Letters written by John Holets, son of Vaclav and Anna Pecina Holets to the Holets Family Reunion gathering. John lived well into his 94th year, having been born in 1855 and died in 1950.
Then and now for the Holets family Reunion from grandfather John:
As you know that I can not speak, I will try to write a few lines. I do not know weather I will be able to be present as one year has elapsed and my health is not any better. I lost my beloved wife and that’s one member less in the Holets family during the year. Well to tell you of some old times when I was 15 years old I plowed the land where the town of Swisher stands and I worked for Frank Swisher on spring for 75 cents a day.
I remember when brother Wencil was bitten by a rattler while behind the hills, on his way from school. He was bleeding from four places so we put turpentine on the wounds and we gave him all the whisky he could drink. After he drank the whisky we gave him warm milk, he was vomiting so they gave more milk and whisky and then some more whisky. The whisky saved him, if it was now the boy would have to die. Well the whisky and the snakes seem like a sort of a go together…. The snakes have disappeared and so has the whisky. But, still we find the snakes along the road and so we find the whisky.
Now a few words to the grandchildren, what a difference it is going to school. We used to walk through snowdrifts and there were no roads. Now the children ride in autos they have better clothes, better books, better teachers and better dinner pails. We used to have men teachers now they have girl teachers for the smaller schools. They are better teachers than men as they can handle the small children better and they can learn them more in less time. You older boys and girls have a better opportunity to go to high school or college than we had. Of course the times have changed when we have better education. You will become better citizens and people have more respect for others.
And, when you become husband or wife and make a good hitch, you may be a good example for the village or neighborhood. Nothing like a good mother and then a good wife. A good wife is the foundation of a good family and home, and again from such parents may good children come. Weather it is on the farm or in a small town. The best men were born on the farm or in a small town. Lindy was born in a small town and President Masarik also came from a small town. He helped his father in a blacksmith shop while he was attending school. Well I do not expect to make presidents out of you boys and girls. Be good… keep your name clean… take advice from your parents while you are young and then when you are older use your good judgement. Well I wish you good luck and a happy long life to all of you.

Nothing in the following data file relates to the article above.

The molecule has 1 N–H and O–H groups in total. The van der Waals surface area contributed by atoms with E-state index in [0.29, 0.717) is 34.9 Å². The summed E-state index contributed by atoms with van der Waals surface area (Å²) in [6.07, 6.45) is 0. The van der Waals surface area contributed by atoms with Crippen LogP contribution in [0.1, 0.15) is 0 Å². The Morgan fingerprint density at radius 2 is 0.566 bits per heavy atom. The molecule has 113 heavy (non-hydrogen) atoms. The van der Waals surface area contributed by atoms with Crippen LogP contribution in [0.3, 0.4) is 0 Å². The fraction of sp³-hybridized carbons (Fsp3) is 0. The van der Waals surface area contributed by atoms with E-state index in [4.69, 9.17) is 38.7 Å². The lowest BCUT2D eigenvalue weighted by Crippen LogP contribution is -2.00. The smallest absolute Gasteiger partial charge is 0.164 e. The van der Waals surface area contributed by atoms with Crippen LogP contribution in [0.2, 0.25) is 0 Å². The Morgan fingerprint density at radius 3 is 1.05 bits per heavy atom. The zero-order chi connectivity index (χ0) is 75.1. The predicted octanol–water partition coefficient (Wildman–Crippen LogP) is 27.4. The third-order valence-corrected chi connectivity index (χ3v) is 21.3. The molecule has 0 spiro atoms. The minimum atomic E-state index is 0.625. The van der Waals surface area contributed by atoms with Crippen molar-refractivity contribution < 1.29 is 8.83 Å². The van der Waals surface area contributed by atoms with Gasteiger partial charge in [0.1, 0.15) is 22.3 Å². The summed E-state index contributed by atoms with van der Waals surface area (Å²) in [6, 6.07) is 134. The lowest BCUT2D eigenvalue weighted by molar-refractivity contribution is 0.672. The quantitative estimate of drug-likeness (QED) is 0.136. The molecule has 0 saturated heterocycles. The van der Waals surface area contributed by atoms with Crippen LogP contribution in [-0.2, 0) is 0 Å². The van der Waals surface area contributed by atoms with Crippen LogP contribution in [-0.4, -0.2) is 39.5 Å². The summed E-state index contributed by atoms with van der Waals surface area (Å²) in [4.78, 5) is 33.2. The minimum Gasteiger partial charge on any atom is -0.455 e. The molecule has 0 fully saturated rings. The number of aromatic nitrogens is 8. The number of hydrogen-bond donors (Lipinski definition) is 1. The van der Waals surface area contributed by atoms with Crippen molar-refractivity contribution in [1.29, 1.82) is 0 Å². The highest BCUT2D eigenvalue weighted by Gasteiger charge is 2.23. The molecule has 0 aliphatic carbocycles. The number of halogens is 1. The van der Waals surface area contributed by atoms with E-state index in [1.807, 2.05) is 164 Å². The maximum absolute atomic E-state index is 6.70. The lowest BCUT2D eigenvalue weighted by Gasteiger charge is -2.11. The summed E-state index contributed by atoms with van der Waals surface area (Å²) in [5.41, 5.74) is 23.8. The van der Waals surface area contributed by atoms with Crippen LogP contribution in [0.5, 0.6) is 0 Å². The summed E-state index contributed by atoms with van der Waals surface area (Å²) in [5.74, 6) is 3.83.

Well as I started to tell you of the old times I’ll tell you how I got my start when I was 16 years old I went to learn harness trade. Worked 14 months for board that was the go them days; the Boss gave me 50 cents for the Fourth of July and his wife gave me on new shirt. Then I got work in Iowa City and I got 50 cents a day and board stayed 4 weeks and when harvest time came the wages were $3.20 a day so I quit and went harvesting and thrashing, Then I got word that there was work for me in harness trade in Bell Plaine so I went there to work and got $4.00 week and when Christmas came there wasn’t any work and I needed school so I started at my aunt. My Boss said you can go to school and in spring I give you work again; so I went to school which I needed to. Then spring came and there was work only 2 months and I had $7.00 less then when I came there. Then I came to Cedar Rapids and got work at once working bye the piece and was improving. I soon got full wages from $9.00 to $11.00 dollars a work; there were two other men working in the shop. After two years stay the work wasn’t plenty so I got work in Solon. Worked there 8 months for better pay and made harness. The farmers told the Boss that he had better harness in the shop then he ever had before. After he had his shop full of harness he said to me, well I hate to let you go but when the spring trade came I want you to come back so I went to Cedar Rapids again and asked the Boss is there any work; he said yes go to work. After 3 weeks I got a letter from Solon to come to work that the harness are all gone so I told this Boss if there is steady work here I’ll stay and he said yes, so I stayed. Then he bought a harness shop in Fairfax and put me there to run it; I run it one year and then he kept some of my wages back and busted; and I lost $70 of my wages that was my start. Then I started a shop of my own and had plenty of work. I was the first Bohemian in town that was in 1877